Tuesday, 22 May 2018

Using the Internet Password Lockout Feature on a Domino Web Server


In my recent role as Domino Administrator I picked up a number of tasks including the Internet Password Lockout feature on our Domino Web Server. Internet Password Lockout gives the Domino Administrators the opportunity to set a threshold value for Internet Password authentication failures for users of Lotus Domino applications including Lotus Domino Web Access. This lockout helps to prevent brute force and dictionary attacks on user Internet accounts by locking out any user who fails to log in within a preset number of attempts. Information about authentication failures and lockouts is maintained in the Internet Lockout application where the administrator can clear failures and unlock user accounts.
It should be noted that this feature is subject to Denial of Service (DoS) attacks. A DoS attack is one in which malicious users explicitly prevent legitimate users of a service from using that service. In the case of Internet password lockout, legitimate Internet users could be prevented from logging in to a Domino server by attackers who intentionally make failed log in attempts. Internet password lockout has no affect on Domino Off-Line Services (DOLS).

Below a brief description of the configuration and activation of the Internet Password Locket feature on a Domino server.

Configuring Internet Password Lockout on a Domino Server
Internet Password Lockout is not enabled by default on a Lotus Domino server. To enable the Internet Password Lockout using the configuration settings document you can follow the steps below.

Open Lotus Domino Directory with the Lotus Notes client.
Click Configuration - Servers - Configuration.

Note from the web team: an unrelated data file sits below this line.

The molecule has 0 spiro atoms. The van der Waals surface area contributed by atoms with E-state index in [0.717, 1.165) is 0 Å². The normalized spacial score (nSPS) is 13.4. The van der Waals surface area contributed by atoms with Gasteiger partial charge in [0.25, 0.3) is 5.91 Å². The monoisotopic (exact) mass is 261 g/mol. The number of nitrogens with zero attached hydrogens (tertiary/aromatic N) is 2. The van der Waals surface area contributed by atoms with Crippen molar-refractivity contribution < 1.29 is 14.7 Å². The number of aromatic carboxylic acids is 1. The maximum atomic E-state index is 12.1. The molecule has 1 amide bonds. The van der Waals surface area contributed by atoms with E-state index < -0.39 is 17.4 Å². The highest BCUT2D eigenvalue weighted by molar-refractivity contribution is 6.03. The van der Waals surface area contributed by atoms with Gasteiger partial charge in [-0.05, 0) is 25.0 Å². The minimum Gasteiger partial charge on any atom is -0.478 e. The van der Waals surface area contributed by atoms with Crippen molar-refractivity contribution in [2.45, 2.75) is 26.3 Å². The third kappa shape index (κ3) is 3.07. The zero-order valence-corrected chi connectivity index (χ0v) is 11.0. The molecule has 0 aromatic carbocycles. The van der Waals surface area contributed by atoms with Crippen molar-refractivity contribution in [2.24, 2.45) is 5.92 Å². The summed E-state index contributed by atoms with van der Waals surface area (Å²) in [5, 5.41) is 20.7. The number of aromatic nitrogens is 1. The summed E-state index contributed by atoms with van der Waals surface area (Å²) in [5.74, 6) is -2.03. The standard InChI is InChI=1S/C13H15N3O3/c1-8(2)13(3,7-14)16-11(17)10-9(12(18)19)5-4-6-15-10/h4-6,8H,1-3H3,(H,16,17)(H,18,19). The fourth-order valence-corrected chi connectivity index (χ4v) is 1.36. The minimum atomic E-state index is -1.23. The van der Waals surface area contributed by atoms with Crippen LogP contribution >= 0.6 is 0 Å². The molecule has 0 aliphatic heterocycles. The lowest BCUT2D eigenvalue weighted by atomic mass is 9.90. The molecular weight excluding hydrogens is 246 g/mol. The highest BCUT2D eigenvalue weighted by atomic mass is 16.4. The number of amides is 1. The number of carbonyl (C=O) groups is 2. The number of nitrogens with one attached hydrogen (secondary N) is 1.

Edit the default server configuration document or an individual server configuration document.
Click the security tab.
Change the option Enforce Internet password lockout to yes.


Set the log settings. Log both lockouts and failures.
Set the default maximum tries.
Specify the maximum number of bad password attempts allowed before users are locked out. The default value is 5. After a user is locked out, the user account must be unlocked before any new values for this setting are in effect for that user.
Set the default lockout expiration.
Specify the period of time for which a lockout is enforced. After the specified time period expires, the user account is automatically unlocked when the user next tries to authenticate. In addition, all failure attempts are cleared.

NOTE: If this value is 0, the lockout does not expire automatically. The account must be unlocked manually.
Set the default maximum tries interval.


Specify the length of time failed password attempts are retained in the lockout database before they can be cleared by a successful authentication. The default value is 24 hours.
NOTE: If this value is 0, every successful login, for a given user who is not locked out, clears all failed password attempts by that user.
Save and close.
Restart the Lotus Domino server.


After these settings are configured, an inetlockout.nsf database is created. This database records and tracks locked-out users and failed logins. Replicate this database between Web-enabled servers to ensure that locked-out users remain locked out for the entire infrastructure. The inetlockout.nsf database is created from the inetlockout.ntf database template. All users should be listed as having no access to the database. By default, the Internet Lockout database ACL allows manager access only to the Admin Group. Default and anonymous are denied access. However, the database ACL can be modified to provide users and groups access to view and unlock users. Only Internet password administrators should be able to access this database.
The inetlockout.nsf database also allows administrators to track which users have been locked out. Administrators have the option of unlocking the users as well. Figure 4 shows the information available in the Internet lockout database. This database can also record all user login failures. This fact can be useful when security administrators try to detect password hacking attempts.

For more information see Securing an IBM Lotus Domino Web server: Using the new Internet lockout feature.

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